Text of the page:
How my first job shaped my life …..Monkeys, Mondism and LD50

I left school at 16 because my Mum, by then a single parent, simply could not afford for me to stay on to do A-levels. I needed to go out to work and earn a living.

It was 1969, and back then in the UK you could choose more or less what you wanted to do if you had any qualifications. I had 5 O-levels, which was enough for most jobs. You really only needed more if you wanted to do A-levels and go on to University. That wasn’t then an option for me. Or even a vague idea.

So I went to work for ICI Pharmaceuticals Ltd in Alderley Edge, Cheshire. I moved from my council house in the industrial working-class town of Barrow-in-Furness to the one of the most wealthy, leafy, areas of Britain. It was a shock.

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Christopher Pollitt RIP

ChristopherMy friend, mentor, critic and collaborator and great scholar Christopher Pollitt has died after a long illness. You will be hugely missed Christopher.

My thoughts go out to Hilkka and the extended family.

Christopher had a wonderfully dry sense of humour. When my wife Carole became pregnant with our son Alex (my first biological offspring), I emailed Christopher with the news. His response was typical: “don’t worry, the first 30 years is the worst”. Continue reading

Blogging as academic public policy engagement – a personal journey (Part 1 – 2009-2013)

ENGAGE Public Policy

Almost a decade ago, in 2009, I decided to experiment with blogging as a way of engaging with public policy and management debates.

It wasn’t easy.

I was an academic employed by Manchester Business School, University of Manchester.

I said I wanted to start a blog. They said – no you can’t. I asked why? They said, first we don’t know how to and second we don’t want you freelancing and possibly “damaging the brand”.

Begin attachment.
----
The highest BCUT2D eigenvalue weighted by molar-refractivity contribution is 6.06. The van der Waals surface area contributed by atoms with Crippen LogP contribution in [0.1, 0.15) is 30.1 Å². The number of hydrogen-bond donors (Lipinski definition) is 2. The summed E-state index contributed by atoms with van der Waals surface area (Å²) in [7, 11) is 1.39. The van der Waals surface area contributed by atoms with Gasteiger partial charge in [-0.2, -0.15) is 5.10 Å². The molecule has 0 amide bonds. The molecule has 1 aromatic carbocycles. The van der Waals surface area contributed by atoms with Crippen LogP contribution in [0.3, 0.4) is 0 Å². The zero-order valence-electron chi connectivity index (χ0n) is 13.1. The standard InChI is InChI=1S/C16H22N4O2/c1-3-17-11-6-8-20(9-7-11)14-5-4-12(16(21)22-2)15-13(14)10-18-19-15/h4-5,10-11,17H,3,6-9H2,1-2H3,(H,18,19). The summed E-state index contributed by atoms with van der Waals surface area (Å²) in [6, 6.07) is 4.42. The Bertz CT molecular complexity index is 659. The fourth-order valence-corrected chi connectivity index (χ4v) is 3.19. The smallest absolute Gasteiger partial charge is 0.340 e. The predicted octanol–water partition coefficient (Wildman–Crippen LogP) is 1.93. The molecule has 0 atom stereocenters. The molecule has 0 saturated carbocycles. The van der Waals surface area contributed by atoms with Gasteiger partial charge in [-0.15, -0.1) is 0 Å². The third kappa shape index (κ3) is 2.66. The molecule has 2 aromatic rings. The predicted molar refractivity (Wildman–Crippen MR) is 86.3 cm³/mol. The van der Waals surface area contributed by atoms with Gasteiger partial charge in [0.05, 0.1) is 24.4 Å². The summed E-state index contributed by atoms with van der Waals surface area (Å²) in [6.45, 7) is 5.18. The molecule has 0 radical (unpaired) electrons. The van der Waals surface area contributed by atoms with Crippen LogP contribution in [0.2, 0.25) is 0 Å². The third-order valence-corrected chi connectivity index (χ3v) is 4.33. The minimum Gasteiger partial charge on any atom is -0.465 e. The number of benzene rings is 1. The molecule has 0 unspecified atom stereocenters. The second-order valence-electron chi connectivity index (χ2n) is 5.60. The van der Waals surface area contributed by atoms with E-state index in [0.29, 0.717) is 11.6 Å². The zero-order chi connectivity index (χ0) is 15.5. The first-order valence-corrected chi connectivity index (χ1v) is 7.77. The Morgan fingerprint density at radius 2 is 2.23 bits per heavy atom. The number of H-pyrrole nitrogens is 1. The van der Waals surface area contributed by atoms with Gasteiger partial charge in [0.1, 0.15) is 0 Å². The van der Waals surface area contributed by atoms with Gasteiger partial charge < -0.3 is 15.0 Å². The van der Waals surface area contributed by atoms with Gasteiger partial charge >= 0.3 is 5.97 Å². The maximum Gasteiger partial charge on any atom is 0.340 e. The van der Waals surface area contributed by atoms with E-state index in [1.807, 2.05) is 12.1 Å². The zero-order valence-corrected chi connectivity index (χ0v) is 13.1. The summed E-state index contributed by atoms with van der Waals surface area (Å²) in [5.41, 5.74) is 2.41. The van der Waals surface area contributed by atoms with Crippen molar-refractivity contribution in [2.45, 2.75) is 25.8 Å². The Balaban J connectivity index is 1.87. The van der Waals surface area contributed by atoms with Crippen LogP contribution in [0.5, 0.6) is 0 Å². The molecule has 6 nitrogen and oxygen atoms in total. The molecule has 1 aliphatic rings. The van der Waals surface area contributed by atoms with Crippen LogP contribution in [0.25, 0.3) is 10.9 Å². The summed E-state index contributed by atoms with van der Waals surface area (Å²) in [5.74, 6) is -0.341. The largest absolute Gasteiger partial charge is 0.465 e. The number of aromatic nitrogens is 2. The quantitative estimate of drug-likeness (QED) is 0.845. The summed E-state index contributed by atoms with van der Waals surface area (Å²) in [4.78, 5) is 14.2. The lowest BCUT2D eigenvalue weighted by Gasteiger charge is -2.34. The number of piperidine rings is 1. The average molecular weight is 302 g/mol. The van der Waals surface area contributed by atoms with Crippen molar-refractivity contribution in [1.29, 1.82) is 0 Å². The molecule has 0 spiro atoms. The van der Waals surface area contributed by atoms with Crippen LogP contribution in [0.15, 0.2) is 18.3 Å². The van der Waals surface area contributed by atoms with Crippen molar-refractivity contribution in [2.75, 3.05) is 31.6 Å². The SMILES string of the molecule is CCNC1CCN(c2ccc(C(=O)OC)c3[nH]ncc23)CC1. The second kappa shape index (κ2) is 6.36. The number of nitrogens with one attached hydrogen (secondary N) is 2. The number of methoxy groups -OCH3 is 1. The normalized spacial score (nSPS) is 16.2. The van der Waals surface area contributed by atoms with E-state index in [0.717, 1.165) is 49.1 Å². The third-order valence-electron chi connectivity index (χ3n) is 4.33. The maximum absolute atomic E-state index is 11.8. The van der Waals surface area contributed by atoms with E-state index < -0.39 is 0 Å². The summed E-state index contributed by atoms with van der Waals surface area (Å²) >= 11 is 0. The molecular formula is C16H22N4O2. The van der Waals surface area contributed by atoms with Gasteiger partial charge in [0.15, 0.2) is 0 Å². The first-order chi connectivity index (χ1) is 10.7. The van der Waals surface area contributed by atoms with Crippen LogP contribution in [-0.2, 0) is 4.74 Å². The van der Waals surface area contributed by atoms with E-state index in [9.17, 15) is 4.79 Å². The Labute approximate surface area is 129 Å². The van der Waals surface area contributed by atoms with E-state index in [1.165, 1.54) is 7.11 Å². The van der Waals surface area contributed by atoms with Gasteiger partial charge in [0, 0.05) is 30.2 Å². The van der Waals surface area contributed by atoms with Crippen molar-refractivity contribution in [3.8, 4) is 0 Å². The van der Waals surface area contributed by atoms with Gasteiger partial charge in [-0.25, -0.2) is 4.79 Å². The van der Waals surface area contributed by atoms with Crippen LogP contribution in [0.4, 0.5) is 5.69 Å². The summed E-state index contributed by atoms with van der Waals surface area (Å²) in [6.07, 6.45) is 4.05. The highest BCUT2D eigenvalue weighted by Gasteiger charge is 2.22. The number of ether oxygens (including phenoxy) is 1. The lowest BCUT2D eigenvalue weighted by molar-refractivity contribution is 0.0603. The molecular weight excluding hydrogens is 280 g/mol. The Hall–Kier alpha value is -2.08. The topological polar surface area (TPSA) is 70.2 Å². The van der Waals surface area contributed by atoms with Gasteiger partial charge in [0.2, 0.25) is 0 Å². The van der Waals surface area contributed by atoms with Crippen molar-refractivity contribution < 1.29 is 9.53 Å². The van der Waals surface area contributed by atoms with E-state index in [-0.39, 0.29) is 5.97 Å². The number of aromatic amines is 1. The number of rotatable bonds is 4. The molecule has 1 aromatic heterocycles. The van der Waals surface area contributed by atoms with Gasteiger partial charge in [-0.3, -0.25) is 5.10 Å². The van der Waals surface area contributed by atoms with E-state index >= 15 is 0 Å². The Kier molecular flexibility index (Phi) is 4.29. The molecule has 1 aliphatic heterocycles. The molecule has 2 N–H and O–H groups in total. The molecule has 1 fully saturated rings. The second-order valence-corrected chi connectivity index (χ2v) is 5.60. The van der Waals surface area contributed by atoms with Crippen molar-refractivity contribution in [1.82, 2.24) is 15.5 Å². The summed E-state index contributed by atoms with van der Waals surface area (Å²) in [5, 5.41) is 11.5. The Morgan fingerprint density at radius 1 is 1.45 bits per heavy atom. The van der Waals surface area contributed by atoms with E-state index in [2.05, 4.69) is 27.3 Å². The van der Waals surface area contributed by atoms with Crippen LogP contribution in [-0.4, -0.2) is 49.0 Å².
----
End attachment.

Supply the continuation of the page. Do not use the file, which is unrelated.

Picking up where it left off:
Let’s back-track a bit to see how I got to this point.

I am not a conventional academic. I left school at 16 with only 5 “O” Levels and went to work as a Lab Tech with what was then ICI Pharmaceuticals research in Alderley Edge.

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Some practical experience as an ‘expert’ adviser

[Because of my public profile I’ve had a number of ‘queries’ about my ‘qualifications’. I’ll address some of my political experience in another post, but I thought it might be useful to just give a small idea of what I’ve been doing over the past quarter century in my advisory work.]

Since becoming an academic I’ve had the privilege to be asked to advise a wide variety of Governments and public agencies. I know ‘expertise’ has been questioned recently, but I think most sensible people recognise it as important. So here’s a few examples….. Continue reading

Dover Harbour – illicit fishing

Time for a confession.

When I was about 10 years old I was already engaged in a risky criminal enterprise.

As you can see from the picture, Dover Harbour is really big. People fished in the harbour, off the beach and from the Harbour walls. But as you can see from this aerial picture there’s a vast expanse in the middle where no-one could fish. Except us. Continue reading

Notes on the attacks in Paris (and a personal dimension)

These are just some thoughts about the attacks in Paris. They’re not a thorough narrative or analysis, but things that have occurred to me as I have followed the story today.

For personal reasons this has been a particular concern, which I’ll explain at the end. Continue reading